Although sunburn carries a risk for skin cancer and can make psoriasis worse, regular exposure to the sun helps clear up psoriasis in people with mild-to-moderate conditions. People should cover non-affected areas with clothing or sunscreen and sunbathe only until the skin starts to tan.
Vacations in sunny areas, such as Hawaii or the Caribbean, can offer relief. For those who can afford it, a stay of several weeks at the Dead Sea in Israel has been proven to significantly improve or clear psoriasis in 88% of the patients who travel there. The region offers a unique combination of intense but naturally filtered UVA radiation combined with minerals and salts from the sea.
Because of the association between negative emotions and psoriatic flare-ups, relaxation and anti-stress techniques may be helpful. Hypnosis aimed at reducing stress may relieve symptoms.
Some patients have had a traumatic or stressful event coincide with the appearance of psoriasis. Talking to a psychiatrist about the issue may significantly improve symptoms.
If skin becomes dry and itchy, the patient may try the following:
Some experts say that many common moisturizers may actually increase water loss in psoriasis, but studies have yet to confirm this. In the meantime, if moisturizers help relieve the condition, patients should use them.
Capsaicin (Zostrix) is an ointment prepared from the active ingredient in hot chili peppers. It is used to relieve arthritic pain and may help relieve psoriatic itching. Capsaicin should be handled using a glove and applied to affected areas three or four times daily. The patient will usually have a burning sensation when the drug is first applied, but this sensation lessens with use.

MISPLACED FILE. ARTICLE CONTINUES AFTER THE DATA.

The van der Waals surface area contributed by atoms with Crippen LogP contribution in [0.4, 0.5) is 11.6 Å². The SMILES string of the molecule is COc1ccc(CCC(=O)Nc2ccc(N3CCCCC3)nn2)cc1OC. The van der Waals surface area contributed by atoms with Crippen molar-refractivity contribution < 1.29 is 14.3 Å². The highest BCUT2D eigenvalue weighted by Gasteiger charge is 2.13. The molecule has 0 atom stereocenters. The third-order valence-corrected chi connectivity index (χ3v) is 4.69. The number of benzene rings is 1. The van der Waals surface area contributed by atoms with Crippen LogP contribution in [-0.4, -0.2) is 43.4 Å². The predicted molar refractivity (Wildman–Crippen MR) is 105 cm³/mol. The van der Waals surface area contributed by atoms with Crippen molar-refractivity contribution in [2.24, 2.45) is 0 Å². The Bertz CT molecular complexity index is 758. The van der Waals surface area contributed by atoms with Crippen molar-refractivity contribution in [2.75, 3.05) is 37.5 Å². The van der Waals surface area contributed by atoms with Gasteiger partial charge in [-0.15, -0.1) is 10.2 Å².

Folic Acid. Patients should be sure they get enough of the B vitamin folate (folic acid). Folate-rich foods include liver, asparagus, fruits, green leafy vegetables, dried beans and peas, orange juice, and yeast. Many types of bread and other commercial grain products now have added folic acid.
Omega-3 Fatty Acids. Omega-3 fatty acids, particularly those found in some fish oils, have anti-inflammatory properties that may benefit some patients with psoriasis and other autoimmune conditions.
Patients with persistent psoriasis may be tempted to try alternative or untested treatments, including herbs and other nontraditional therapies. Green tea slowed the growth of skin cells in animal studies, and may one day prove to be useful in treating psoriasis, but more research is needed.
Various other herbal supplements have been used for psoriasis, but to date no clinical studies have been reported on these substances. Do not use any unproven therapy without first consulting a doctor to be sure such treatment is not harmful, and does not interfere with any medications you take.
Herbal remedies and dietary supplements are not regulated by the FDA. This means that manufacturers and distributors do not need FDA approval to sell their products. In addition, any substance that affects the body's chemistry can, like any drug, produce side effects that may be harmful. There have been many reported cases of serious and even deadly side effects from herbal products.
The following are special concerns for people taking natural remedies for psoriasis:
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